Top 4 Reasons to Save – create your own list first!
Check out this link: http://www.visualeconomics.com/savings-accounts/
Reasons People Should Save Emergencies – It is recommended individuals have a minimum of three to six months of salary in savings accounts for emergencies. Examples of emergencies can include illness, losing a job, or immediate need to replace a large item such as a washing machine. Expenses – Savings accounts can be used as a budgeting tool to manage monthly expenses. Future Purchases – Money can be used to meet future goals such as a college education, new car, down payment on a home, or a new stereo. Investing – After an individual has established a savings account, money should be invested monthly for future income.
Your Definitions… Think of a def. for both savings and investing and write under“My Definition”.
Definitions of “Savings” “…the amount left over when the cost of a person's consumer expenditure is subtracted from the amount of disposable income that he or she earns in a given period of time.” Dictionary.com, Financial Dictionary
Definitions of “Savings” “For those who are financially prudent, the amount of money that is left over after personal expenses have been met can be positive...those who tend to rely on credit and loans to make ends meet will have negative savings. Savings can be turned into further income through investing.”
Definitions of “Savings” Personal saving: (S) Saving is what is left over from disposable personal income after consumption.
What common pieces do these definitions all share?
How well do these definitions seem to align with the “Pay Yourself First” principle?
Even these DEFINTIONS from fairly legit. sources convey a common cultural attitude about saving / our financial priorities!
Definitions of “Savings” A more objective definition…
“Saving is income not spent, or deferred consumption. Methods of saving include putting money aside in a bank or pension plan.Saving also includes reducing expenditures, such as recurring costs. In terms of personal finance, saving specifies low-risk preservation of money, as in a deposit account, versus investment, wherein risk is higher.”
Saving vs. Investing Our curriculum asserts these commonly accepted differences between saving and investing: Savings Investing Def: Purchase of assets with the goal of increasing future income Def: Portion of income not spent on consumption
Saving vs. Investing Our curriculum asserts these commonly accepted differences between saving and investing: Savings Investing Used to pay for: Emergencies Large Purchases Used to pay for: Higher Education Retirement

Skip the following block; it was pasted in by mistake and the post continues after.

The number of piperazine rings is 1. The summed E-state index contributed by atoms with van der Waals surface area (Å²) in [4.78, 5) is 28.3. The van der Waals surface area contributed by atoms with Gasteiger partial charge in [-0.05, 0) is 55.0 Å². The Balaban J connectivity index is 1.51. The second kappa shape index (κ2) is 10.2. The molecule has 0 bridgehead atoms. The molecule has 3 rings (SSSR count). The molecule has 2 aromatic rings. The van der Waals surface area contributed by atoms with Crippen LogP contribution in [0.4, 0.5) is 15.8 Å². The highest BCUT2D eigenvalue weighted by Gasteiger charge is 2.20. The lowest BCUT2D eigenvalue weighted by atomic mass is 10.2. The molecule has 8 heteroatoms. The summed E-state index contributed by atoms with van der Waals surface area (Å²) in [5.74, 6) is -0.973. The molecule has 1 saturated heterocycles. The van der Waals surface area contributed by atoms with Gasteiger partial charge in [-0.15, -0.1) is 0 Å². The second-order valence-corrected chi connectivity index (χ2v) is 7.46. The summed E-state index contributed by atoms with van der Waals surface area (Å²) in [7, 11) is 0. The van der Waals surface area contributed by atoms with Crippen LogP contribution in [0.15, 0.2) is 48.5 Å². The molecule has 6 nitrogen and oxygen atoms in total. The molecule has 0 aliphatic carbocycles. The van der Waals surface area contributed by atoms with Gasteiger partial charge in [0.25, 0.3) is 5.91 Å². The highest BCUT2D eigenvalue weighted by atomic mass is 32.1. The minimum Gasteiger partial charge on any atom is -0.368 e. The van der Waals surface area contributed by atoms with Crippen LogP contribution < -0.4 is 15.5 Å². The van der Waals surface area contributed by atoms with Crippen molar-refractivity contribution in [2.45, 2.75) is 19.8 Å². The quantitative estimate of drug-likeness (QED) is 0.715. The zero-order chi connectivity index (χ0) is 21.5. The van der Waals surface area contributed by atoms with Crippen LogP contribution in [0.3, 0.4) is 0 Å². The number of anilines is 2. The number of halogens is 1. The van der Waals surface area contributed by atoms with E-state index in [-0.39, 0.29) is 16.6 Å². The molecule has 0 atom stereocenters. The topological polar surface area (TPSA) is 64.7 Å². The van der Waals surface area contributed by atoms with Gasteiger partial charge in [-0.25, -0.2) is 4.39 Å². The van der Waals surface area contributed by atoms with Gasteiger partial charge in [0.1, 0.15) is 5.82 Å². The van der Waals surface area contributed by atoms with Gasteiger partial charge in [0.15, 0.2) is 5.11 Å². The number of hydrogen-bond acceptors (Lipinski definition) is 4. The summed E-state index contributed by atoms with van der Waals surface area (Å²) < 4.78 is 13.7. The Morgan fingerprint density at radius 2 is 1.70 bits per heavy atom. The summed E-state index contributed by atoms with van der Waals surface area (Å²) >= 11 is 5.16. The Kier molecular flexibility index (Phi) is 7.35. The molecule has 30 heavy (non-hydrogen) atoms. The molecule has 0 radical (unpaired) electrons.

Liquidity Assets: Everything an individual owns with monetary value. Liquidity: How quickly and easily an asset can be converted to cash. Examples of Assets Cash Clothing Houses Electronics Savings Accounts Furniture Automobiles Make a list of your assets.
Liquid Assets In most cases, investments are not as liquid as savings. Savings are known as liquid assets, because they are easily accessible in emergency situations. Of your assets, which are the most liquid?
Saving vs. Investing The Importance of Each… Savings Investing Enhances and helps build wealth. Provides the foundation for financial security.
Saving vs. Investing Click the image below to watch a video on YouTube that spells out the key differences between saving and investing.
Saving vs. Investing Other points mentioned in video: Investing Savings (generally) Long Term Higher Risk (generally) Short Term Lower risk
References Dollar Sign (used on title slide) http://www.flickr.com/photos/adriarichards/4369276799 Twenty Dollar Bill (used in background) http://www.flickr.com/photos/badwsky/3377160997 Family on Couch (gif) http://search.coolclips.com/media/?D=wb030670# Pay Yourself First (gif) Created by myself, Marie Opland Hand Holding Money (gif) http://www.gifs.net/gif/index.php3?n=image.php3&image_id=8218&image_name=Money_in_hand Student Raising Hand (gif) http://dir.coolclips.com/Education/School/Classroom/Students/Students_wb030423.html All other images are from Other images from Microsoft Clipart, available in PowerPoint Information on slide 12http://www.fefe.arizona.edu/